Plumbing should work quietly in the background. If your plumbing is making noise, that is something to be concerned about. Some causes of plumbing noise are more serious than others, but almost all causes of noise need to be addressed by a plumber. The following are four common types of plumbing noises that plumbers can address.
Do your pipes make a banging or clunking noise when you turn the water on at a tap? This sound is called water hammer. The pipes make a noise as they expand and contract, which causes them to bang against the wall or other objects near them. Water hammer is not an emergency, but the movement can cause pipe damage over time. A plumber can secure the pipes by fastening them to a wall or another object. They can also insulate the pipes, which may stop them from expanding and contracting because the temperature won't change so dramatically.
Does your toilet start making sounds and filling with water even when nobody has flushed it? If you hear your toilet mysteriously filling, this is likely because you have a leak between the tank and the bowl. The tank has to keep refilling because it keeps emptying into the bowl. While this sort of toilet leak won't make a mess, it is a waste of water. Luckily, a plumber can fix the most common causes of such leaks by replacing the toilet flapper or installing a longer flush chain.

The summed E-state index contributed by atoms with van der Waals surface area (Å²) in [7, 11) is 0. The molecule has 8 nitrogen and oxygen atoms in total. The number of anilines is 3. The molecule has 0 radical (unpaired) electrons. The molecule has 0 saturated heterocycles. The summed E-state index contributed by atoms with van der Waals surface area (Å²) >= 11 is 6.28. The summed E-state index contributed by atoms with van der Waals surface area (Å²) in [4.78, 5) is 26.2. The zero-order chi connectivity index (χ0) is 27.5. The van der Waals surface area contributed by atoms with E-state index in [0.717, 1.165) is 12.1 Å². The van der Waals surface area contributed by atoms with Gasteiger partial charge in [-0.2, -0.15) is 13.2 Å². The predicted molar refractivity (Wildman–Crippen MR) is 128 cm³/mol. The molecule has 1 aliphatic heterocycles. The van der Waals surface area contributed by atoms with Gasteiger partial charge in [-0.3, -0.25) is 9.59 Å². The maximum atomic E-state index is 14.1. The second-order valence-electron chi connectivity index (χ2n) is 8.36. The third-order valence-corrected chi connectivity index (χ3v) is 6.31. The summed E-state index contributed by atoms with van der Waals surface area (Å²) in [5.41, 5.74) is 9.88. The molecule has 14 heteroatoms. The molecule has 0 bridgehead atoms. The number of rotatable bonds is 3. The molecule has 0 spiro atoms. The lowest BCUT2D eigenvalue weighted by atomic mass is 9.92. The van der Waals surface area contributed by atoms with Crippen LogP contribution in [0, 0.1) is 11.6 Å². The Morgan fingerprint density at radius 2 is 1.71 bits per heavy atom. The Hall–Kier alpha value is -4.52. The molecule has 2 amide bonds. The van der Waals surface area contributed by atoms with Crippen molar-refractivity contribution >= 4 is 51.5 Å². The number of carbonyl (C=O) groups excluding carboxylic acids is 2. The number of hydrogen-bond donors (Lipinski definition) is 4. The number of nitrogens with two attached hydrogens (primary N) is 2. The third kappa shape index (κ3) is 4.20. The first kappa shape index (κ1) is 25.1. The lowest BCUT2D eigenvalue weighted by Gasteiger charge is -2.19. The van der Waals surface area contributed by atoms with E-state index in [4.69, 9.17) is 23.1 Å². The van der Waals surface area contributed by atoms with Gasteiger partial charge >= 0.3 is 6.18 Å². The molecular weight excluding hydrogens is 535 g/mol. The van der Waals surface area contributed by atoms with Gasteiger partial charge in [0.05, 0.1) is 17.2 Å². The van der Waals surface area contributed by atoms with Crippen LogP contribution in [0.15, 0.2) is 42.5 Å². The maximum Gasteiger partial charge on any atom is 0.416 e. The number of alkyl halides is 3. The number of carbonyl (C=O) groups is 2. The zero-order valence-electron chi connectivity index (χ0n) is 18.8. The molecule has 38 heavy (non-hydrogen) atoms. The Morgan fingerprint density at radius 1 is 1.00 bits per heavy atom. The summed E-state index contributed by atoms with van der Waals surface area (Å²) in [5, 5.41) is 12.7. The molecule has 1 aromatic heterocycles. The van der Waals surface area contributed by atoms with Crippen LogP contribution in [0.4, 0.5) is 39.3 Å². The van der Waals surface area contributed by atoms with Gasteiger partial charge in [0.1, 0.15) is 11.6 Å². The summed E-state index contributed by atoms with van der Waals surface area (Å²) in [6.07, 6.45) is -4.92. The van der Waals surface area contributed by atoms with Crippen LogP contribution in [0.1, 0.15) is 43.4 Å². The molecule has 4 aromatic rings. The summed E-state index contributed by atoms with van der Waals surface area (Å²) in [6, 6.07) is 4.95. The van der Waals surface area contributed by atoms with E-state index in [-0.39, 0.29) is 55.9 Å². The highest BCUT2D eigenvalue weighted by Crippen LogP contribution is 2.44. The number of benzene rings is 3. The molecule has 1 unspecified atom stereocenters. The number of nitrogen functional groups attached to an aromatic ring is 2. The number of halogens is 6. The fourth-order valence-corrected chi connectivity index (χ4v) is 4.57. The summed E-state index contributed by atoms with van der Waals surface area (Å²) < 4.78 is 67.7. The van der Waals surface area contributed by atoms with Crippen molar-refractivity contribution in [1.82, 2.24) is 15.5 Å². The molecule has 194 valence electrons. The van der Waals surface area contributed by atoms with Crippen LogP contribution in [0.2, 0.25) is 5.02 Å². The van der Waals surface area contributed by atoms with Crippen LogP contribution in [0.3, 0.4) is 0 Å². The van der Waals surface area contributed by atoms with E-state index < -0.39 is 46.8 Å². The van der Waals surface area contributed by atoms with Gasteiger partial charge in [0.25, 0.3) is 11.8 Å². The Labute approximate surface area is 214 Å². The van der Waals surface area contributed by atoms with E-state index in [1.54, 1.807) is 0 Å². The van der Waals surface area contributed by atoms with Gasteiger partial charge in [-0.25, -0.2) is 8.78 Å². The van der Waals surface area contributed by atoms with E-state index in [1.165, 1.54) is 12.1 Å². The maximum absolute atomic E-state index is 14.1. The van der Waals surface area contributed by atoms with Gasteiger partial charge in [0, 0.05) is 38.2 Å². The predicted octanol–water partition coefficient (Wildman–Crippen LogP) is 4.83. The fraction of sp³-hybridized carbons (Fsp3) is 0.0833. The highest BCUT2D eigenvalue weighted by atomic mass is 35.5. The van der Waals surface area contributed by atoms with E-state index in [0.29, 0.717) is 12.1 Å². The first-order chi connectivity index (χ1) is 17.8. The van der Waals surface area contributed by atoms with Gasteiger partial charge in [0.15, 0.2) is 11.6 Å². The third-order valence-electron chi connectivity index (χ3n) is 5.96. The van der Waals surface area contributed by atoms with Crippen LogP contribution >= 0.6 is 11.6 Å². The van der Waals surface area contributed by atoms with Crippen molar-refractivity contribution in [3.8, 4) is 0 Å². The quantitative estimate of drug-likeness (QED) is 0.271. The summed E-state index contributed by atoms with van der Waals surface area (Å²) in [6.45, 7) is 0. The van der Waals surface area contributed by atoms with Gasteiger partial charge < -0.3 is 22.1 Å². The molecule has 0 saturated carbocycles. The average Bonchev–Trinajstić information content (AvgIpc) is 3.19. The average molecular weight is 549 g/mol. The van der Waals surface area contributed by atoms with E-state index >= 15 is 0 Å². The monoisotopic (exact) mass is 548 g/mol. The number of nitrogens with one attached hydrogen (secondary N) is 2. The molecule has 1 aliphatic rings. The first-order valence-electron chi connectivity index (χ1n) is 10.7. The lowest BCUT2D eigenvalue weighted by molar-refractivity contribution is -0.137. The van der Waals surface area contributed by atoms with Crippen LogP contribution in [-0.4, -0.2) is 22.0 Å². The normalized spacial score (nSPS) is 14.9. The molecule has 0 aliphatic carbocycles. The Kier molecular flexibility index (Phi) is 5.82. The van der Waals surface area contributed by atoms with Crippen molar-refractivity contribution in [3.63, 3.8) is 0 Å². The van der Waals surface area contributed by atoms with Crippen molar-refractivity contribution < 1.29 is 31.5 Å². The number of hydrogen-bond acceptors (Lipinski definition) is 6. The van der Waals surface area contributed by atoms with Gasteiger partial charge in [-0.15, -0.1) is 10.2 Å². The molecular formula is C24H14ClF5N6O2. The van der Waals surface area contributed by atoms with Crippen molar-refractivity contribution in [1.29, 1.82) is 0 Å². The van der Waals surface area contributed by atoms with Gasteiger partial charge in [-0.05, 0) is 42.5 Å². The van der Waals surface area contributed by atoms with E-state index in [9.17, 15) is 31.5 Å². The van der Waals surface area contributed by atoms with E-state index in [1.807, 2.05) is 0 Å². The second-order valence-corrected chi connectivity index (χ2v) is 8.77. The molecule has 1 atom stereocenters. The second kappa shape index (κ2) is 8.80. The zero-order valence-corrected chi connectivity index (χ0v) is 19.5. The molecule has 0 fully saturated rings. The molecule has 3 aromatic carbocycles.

Rumbling Water Heater
When your hot water heater turns on and starts heating, do you hear a rumbling noise? Some describe this noise as being like balls tumbling around inside the tank. Usually, such noises are caused by sediment buildup in the bottom of the water tank. This happens naturally over time, especially if you have hard water.
Sediment buildup isn't terribly dangerous, but it will affect your unit's efficiency, and it might keep your water from getting as hot as it should. A plumber can drain the sediment out of the tank. They may even show you how to do this so that you can drain the tank periodically, keeping future sediment buildup to a minimum.
If you hear water hammer, a filling toilet, or a noisy hot water heater, call a plumber. None of these problems are emergencies, but they should all be addressed relatively soon to prevent bigger problems from developing.
Contact a local plumber to learn more.